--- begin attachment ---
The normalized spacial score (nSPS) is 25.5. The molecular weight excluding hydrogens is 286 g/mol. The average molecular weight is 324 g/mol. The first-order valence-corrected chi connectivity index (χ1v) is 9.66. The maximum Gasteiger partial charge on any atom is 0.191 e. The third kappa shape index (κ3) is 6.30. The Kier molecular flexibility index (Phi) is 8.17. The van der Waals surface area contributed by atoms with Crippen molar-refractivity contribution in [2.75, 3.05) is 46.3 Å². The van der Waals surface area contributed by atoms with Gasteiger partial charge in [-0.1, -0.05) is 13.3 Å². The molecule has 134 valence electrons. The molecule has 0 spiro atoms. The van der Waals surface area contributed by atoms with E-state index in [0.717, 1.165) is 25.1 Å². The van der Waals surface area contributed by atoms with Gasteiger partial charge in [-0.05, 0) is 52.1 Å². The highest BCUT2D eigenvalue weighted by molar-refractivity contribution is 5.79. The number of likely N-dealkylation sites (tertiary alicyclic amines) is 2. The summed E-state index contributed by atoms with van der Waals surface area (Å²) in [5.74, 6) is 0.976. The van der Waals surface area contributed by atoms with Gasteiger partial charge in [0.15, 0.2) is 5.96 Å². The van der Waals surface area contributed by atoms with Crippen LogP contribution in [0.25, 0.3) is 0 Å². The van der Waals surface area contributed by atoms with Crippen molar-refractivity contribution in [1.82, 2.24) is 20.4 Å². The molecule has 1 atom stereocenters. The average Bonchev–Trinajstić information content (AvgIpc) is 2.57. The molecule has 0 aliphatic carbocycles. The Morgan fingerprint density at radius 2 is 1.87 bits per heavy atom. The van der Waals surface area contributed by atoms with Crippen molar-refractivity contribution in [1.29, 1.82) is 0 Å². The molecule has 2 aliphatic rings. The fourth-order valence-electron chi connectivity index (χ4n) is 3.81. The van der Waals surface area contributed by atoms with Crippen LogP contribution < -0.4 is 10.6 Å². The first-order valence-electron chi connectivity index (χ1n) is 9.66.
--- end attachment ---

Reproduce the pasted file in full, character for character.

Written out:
The normalized spacial score (nSPS) is 25.5. The molecular weight excluding hydrogens is 286 g/mol. The average molecular weight is 324 g/mol. The first-order valence-corrected chi connectivity index (χ1v) is 9.66. The maximum Gasteiger partial charge on any atom is 0.191 e. The third kappa shape index (κ3) is 6.30. The Kier molecular flexibility index (Phi) is 8.17. The van der Waals surface area contributed by atoms with Crippen molar-refractivity contribution in [2.75, 3.05) is 46.3 Å². The van der Waals surface area contributed by atoms with Gasteiger partial charge in [-0.1, -0.05) is 13.3 Å². The molecule has 134 valence electrons. The molecule has 0 spiro atoms. The van der Waals surface area contributed by atoms with E-state index in [0.717, 1.165) is 25.1 Å². The van der Waals surface area contributed by atoms with Gasteiger partial charge in [-0.05, 0) is 52.1 Å². The highest BCUT2D eigenvalue weighted by molar-refractivity contribution is 5.79. The number of likely N-dealkylation sites (tertiary alicyclic amines) is 2. The summed E-state index contributed by atoms with van der Waals surface area (Å²) in [5.74, 6) is 0.976. The van der Waals surface area contributed by atoms with Gasteiger partial charge in [0.15, 0.2) is 5.96 Å². The van der Waals surface area contributed by atoms with Crippen LogP contribution in [0.25, 0.3) is 0 Å². The van der Waals surface area contributed by atoms with Crippen molar-refractivity contribution in [1.82, 2.24) is 20.4 Å². The molecule has 1 atom stereocenters. The average Bonchev–Trinajstić information content (AvgIpc) is 2.57. The molecule has 0 aliphatic carbocycles. The Morgan fingerprint density at radius 2 is 1.87 bits per heavy atom. The van der Waals surface area contributed by atoms with Crippen molar-refractivity contribution in [1.29, 1.82) is 0 Å². The molecule has 2 aliphatic rings. The fourth-order valence-electron chi connectivity index (χ4n) is 3.81. The van der Waals surface area contributed by atoms with Crippen LogP contribution < -0.4 is 10.6 Å². The first-order valence-electron chi connectivity index (χ1n) is 9.66.